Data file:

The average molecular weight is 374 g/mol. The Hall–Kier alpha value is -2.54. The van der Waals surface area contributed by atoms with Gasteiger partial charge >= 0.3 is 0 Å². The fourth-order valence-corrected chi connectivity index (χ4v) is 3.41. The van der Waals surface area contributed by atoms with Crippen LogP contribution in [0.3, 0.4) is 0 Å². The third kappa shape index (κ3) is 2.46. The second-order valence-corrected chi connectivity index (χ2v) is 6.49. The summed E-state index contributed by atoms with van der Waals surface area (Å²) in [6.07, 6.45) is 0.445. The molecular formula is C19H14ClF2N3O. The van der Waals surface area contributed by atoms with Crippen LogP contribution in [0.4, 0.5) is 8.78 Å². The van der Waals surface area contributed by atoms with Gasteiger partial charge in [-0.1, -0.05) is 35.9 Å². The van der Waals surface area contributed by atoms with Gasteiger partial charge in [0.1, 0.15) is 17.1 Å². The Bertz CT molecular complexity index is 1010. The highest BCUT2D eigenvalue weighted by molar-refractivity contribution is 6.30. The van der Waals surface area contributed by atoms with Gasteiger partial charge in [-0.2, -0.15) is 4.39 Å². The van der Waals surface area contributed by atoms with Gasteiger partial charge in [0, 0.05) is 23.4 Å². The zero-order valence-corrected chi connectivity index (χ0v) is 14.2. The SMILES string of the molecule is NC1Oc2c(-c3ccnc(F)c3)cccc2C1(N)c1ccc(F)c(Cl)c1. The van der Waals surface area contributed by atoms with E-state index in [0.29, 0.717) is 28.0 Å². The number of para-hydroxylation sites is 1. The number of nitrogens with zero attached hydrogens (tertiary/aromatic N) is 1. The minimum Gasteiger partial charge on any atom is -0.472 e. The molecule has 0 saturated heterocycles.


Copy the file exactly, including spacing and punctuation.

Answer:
The average molecular weight is 374 g/mol. The Hall–Kier alpha value is -2.54. The van der Waals surface area contributed by atoms with Gasteiger partial charge >= 0.3 is 0 Å². The fourth-order valence-corrected chi connectivity index (χ4v) is 3.41. The van der Waals surface area contributed by atoms with Crippen LogP contribution in [0.3, 0.4) is 0 Å². The third kappa shape index (κ3) is 2.46. The second-order valence-corrected chi connectivity index (χ2v) is 6.49. The summed E-state index contributed by atoms with van der Waals surface area (Å²) in [6.07, 6.45) is 0.445. The molecular formula is C19H14ClF2N3O. The van der Waals surface area contributed by atoms with Crippen LogP contribution in [0.4, 0.5) is 8.78 Å². The van der Waals surface area contributed by atoms with Gasteiger partial charge in [-0.1, -0.05) is 35.9 Å². The van der Waals surface area contributed by atoms with Gasteiger partial charge in [0.1, 0.15) is 17.1 Å². The Bertz CT molecular complexity index is 1010. The highest BCUT2D eigenvalue weighted by molar-refractivity contribution is 6.30. The van der Waals surface area contributed by atoms with Gasteiger partial charge in [-0.2, -0.15) is 4.39 Å². The van der Waals surface area contributed by atoms with Gasteiger partial charge in [0, 0.05) is 23.4 Å². The zero-order valence-corrected chi connectivity index (χ0v) is 14.2. The SMILES string of the molecule is NC1Oc2c(-c3ccnc(F)c3)cccc2C1(N)c1ccc(F)c(Cl)c1. The van der Waals surface area contributed by atoms with E-state index in [0.29, 0.717) is 28.0 Å². The number of para-hydroxylation sites is 1. The number of nitrogens with zero attached hydrogens (tertiary/aromatic N) is 1. The minimum Gasteiger partial charge on any atom is -0.472 e. The molecule has 0 saturated heterocycles.